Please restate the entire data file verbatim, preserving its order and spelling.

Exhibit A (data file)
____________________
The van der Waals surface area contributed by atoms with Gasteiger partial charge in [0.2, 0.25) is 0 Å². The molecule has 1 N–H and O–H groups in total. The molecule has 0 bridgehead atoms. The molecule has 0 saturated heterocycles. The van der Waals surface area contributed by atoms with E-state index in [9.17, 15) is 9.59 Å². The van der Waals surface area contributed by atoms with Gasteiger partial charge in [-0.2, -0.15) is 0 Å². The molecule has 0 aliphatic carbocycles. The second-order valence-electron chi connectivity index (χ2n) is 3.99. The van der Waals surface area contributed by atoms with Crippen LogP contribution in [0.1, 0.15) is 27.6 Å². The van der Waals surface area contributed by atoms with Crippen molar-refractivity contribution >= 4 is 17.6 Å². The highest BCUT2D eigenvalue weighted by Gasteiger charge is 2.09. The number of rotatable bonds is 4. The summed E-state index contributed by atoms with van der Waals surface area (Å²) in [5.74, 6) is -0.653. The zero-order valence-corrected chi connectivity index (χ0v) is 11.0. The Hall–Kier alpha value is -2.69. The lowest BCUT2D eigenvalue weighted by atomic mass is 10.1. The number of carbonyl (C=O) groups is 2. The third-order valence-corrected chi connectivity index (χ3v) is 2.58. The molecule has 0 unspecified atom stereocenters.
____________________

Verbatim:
The van der Waals surface area contributed by atoms with Gasteiger partial charge in [0.2, 0.25) is 0 Å². The molecule has 1 N–H and O–H groups in total. The molecule has 0 bridgehead atoms. The molecule has 0 saturated heterocycles. The van der Waals surface area contributed by atoms with E-state index in [9.17, 15) is 9.59 Å². The van der Waals surface area contributed by atoms with Gasteiger partial charge in [-0.2, -0.15) is 0 Å². The molecule has 0 aliphatic carbocycles. The second-order valence-electron chi connectivity index (χ2n) is 3.99. The van der Waals surface area contributed by atoms with Crippen LogP contribution in [0.1, 0.15) is 27.6 Å². The van der Waals surface area contributed by atoms with Crippen molar-refractivity contribution >= 4 is 17.6 Å². The highest BCUT2D eigenvalue weighted by Gasteiger charge is 2.09. The number of rotatable bonds is 4. The summed E-state index contributed by atoms with van der Waals surface area (Å²) in [5.74, 6) is -0.653. The zero-order valence-corrected chi connectivity index (χ0v) is 11.0. The Hall–Kier alpha value is -2.69. The lowest BCUT2D eigenvalue weighted by atomic mass is 10.1. The number of carbonyl (C=O) groups is 2. The third-order valence-corrected chi connectivity index (χ3v) is 2.58. The molecule has 0 unspecified atom stereocenters.